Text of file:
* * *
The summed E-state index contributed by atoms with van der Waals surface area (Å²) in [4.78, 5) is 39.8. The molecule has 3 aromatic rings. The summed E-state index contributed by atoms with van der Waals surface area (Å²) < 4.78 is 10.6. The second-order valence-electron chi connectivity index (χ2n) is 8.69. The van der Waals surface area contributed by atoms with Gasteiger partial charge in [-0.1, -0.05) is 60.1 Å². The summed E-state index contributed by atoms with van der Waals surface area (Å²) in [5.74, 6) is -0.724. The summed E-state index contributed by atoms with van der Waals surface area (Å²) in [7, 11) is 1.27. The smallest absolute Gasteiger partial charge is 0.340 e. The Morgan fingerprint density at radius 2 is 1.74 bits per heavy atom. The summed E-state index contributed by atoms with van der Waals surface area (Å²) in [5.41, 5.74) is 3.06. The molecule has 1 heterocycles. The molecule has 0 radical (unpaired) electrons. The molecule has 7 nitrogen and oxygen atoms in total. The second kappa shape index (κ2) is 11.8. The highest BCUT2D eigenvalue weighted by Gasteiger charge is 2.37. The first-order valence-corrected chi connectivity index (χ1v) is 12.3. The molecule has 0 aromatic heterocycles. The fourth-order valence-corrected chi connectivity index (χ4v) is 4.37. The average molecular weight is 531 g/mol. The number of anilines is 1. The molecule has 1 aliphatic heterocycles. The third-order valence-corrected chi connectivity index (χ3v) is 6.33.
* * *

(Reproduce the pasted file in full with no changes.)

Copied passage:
The summed E-state index contributed by atoms with van der Waals surface area (Å²) in [4.78, 5) is 39.8. The molecule has 3 aromatic rings. The summed E-state index contributed by atoms with van der Waals surface area (Å²) < 4.78 is 10.6. The second-order valence-electron chi connectivity index (χ2n) is 8.69. The van der Waals surface area contributed by atoms with Gasteiger partial charge in [-0.1, -0.05) is 60.1 Å². The summed E-state index contributed by atoms with van der Waals surface area (Å²) in [5.74, 6) is -0.724. The summed E-state index contributed by atoms with van der Waals surface area (Å²) in [7, 11) is 1.27. The smallest absolute Gasteiger partial charge is 0.340 e. The Morgan fingerprint density at radius 2 is 1.74 bits per heavy atom. The summed E-state index contributed by atoms with van der Waals surface area (Å²) in [5.41, 5.74) is 3.06. The molecule has 1 heterocycles. The molecule has 0 radical (unpaired) electrons. The molecule has 7 nitrogen and oxygen atoms in total. The second kappa shape index (κ2) is 11.8. The highest BCUT2D eigenvalue weighted by Gasteiger charge is 2.37. The first-order valence-corrected chi connectivity index (χ1v) is 12.3. The molecule has 0 aromatic heterocycles. The fourth-order valence-corrected chi connectivity index (χ4v) is 4.37. The average molecular weight is 531 g/mol. The number of anilines is 1. The molecule has 1 aliphatic heterocycles. The third-order valence-corrected chi connectivity index (χ3v) is 6.33.